Substance-Involved Driving: Predicting Driving after Using Alcohol, Marijuana, and Other Drugs.
I E141176 /80 /83 / ITRD E141176
Bingham, C.R. Shope, J.T. & Zhu, J.
Traffic Injury Prevention. 2008 /12. 9(6) Pp515-526 (43 Refs.)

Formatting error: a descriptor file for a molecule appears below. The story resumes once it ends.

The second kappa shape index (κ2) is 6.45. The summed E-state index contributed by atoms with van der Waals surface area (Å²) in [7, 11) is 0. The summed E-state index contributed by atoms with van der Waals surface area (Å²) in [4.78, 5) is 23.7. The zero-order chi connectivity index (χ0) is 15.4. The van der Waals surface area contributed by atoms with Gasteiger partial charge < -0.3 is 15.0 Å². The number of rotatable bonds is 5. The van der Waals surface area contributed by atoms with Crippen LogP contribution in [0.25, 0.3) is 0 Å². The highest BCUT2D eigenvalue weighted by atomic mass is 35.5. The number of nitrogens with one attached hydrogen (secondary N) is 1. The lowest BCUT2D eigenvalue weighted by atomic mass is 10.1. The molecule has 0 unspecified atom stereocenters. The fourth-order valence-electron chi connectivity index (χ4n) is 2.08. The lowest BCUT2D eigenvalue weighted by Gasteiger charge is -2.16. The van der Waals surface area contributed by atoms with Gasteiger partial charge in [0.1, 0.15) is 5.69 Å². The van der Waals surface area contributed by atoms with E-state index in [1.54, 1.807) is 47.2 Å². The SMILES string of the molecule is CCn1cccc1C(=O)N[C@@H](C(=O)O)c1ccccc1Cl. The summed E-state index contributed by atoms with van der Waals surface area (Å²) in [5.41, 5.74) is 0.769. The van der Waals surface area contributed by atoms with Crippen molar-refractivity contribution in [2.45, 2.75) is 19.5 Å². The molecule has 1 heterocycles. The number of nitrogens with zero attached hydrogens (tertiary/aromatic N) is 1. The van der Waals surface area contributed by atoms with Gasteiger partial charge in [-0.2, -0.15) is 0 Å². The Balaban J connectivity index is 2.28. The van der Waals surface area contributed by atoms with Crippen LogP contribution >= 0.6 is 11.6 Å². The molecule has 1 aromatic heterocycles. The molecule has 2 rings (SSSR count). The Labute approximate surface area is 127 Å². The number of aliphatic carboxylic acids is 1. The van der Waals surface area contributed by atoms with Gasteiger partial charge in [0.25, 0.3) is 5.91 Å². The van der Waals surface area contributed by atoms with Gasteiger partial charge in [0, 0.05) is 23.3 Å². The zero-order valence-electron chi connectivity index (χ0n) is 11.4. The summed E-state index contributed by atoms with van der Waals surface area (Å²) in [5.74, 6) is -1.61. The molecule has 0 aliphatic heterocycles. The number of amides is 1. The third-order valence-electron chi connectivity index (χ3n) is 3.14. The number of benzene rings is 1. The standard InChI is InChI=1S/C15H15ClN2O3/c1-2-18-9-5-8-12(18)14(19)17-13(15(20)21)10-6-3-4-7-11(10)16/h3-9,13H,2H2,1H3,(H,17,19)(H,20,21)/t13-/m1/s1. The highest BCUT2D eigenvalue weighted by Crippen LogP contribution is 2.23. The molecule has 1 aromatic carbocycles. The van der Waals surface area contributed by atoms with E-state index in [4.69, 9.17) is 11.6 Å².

|Samenvatting||Substantial research has examined the influence of alcohol, marijuana, and other illicit drugs on driving performance; however, which psychosocial characteristics of individuals who drive while under the influence of alcohol (DUIA), marijuana (DUIM), and other drugs (DUID), how these characteristics interrelate with each other, and how they differ across degrees of substance-involved driving (SID) have not been thoroughly investigated. This article identified psychosocial predictors of SID while accounting for driving behavior and the type and level of substance use and examined the associations of psychosocial characteristics and SID with citations for traffic offenses. Telephone survey data and state driver history records for a sample of 5,244 young adults were analyzed using t-tests and logistic and multinomial logistic regression analysis to examine the correlates and predictors of substance-involved driving. Psychosocial characteristics predicted DUIA, DUIM, and DUID when tested in separate models and adjusting for driving behavior. When the substance in question was added to each model, a unique association between psychosocial characteristics and DUIA remained, but the associations between psychosocial characteristics and DUIM and DUID were completely mediated by the frequency of marijuana use and level of other drug use in their respective models. Multinomial logistic regression predicting the degree of SID, which was based on the types and combinations of SID behaviors, showed that after controlling for the use of alcohol, marijuana, and other drugs, psychosocial characteristics maintained a unique association with the degree of SID. Finally, when adjusting for driving behavior and psychosocial characteristics, the degree of SID predicted having a traffic offense. These results indicate that reducing substance use is not the only means of targeting substance-involved driving. Interventions could have enhanced effectiveness if they also targeted individual psychosocial and behavioral characteristics, either to alter these behaviors or by tailoring the intervention or program for these characteristics. (Author/publisher).|
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